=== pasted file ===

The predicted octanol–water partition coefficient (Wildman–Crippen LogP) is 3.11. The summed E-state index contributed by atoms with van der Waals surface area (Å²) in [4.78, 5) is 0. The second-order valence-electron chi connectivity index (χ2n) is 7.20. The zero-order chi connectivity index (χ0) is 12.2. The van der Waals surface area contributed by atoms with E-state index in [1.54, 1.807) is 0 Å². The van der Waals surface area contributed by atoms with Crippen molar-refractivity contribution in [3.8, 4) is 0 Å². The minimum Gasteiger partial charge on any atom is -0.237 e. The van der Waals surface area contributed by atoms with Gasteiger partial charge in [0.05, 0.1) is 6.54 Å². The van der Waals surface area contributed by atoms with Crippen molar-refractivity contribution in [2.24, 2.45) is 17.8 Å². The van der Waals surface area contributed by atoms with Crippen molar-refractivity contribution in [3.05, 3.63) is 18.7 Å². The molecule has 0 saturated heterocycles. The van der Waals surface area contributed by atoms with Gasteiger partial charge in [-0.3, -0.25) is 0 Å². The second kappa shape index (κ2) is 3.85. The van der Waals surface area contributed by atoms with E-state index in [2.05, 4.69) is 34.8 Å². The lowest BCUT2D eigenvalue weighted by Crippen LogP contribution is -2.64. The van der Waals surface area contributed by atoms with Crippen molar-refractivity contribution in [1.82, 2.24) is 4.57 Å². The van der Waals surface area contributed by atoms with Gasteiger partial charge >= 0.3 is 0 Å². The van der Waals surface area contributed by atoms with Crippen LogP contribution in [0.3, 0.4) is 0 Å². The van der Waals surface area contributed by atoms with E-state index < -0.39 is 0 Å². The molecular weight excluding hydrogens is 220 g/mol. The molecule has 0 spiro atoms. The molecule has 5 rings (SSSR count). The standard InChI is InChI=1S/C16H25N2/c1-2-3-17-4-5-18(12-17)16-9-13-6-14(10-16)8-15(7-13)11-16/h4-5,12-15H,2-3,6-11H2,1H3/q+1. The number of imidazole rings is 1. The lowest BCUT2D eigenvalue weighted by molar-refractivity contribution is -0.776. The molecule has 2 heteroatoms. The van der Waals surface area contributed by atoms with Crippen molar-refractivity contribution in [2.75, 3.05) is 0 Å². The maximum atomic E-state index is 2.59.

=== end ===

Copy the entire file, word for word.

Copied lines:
The predicted octanol–water partition coefficient (Wildman–Crippen LogP) is 3.11. The summed E-state index contributed by atoms with van der Waals surface area (Å²) in [4.78, 5) is 0. The second-order valence-electron chi connectivity index (χ2n) is 7.20. The zero-order chi connectivity index (χ0) is 12.2. The van der Waals surface area contributed by atoms with E-state index in [1.54, 1.807) is 0 Å². The van der Waals surface area contributed by atoms with Crippen molar-refractivity contribution in [3.8, 4) is 0 Å². The minimum Gasteiger partial charge on any atom is -0.237 e. The van der Waals surface area contributed by atoms with Gasteiger partial charge in [0.05, 0.1) is 6.54 Å². The van der Waals surface area contributed by atoms with Crippen molar-refractivity contribution in [2.24, 2.45) is 17.8 Å². The van der Waals surface area contributed by atoms with Crippen molar-refractivity contribution in [3.05, 3.63) is 18.7 Å². The molecule has 0 saturated heterocycles. The van der Waals surface area contributed by atoms with Gasteiger partial charge in [-0.3, -0.25) is 0 Å². The second kappa shape index (κ2) is 3.85. The van der Waals surface area contributed by atoms with E-state index in [2.05, 4.69) is 34.8 Å². The lowest BCUT2D eigenvalue weighted by Crippen LogP contribution is -2.64. The van der Waals surface area contributed by atoms with Crippen molar-refractivity contribution in [1.82, 2.24) is 4.57 Å². The van der Waals surface area contributed by atoms with Gasteiger partial charge >= 0.3 is 0 Å². The van der Waals surface area contributed by atoms with Crippen LogP contribution in [0.3, 0.4) is 0 Å². The van der Waals surface area contributed by atoms with E-state index < -0.39 is 0 Å². The molecular weight excluding hydrogens is 220 g/mol. The molecule has 0 spiro atoms. The molecule has 5 rings (SSSR count). The standard InChI is InChI=1S/C16H25N2/c1-2-3-17-4-5-18(12-17)16-9-13-6-14(10-16)8-15(7-13)11-16/h4-5,12-15H,2-3,6-11H2,1H3/q+1. The number of imidazole rings is 1. The lowest BCUT2D eigenvalue weighted by molar-refractivity contribution is -0.776. The molecule has 2 heteroatoms. The van der Waals surface area contributed by atoms with Crippen molar-refractivity contribution in [2.75, 3.05) is 0 Å². The maximum atomic E-state index is 2.59.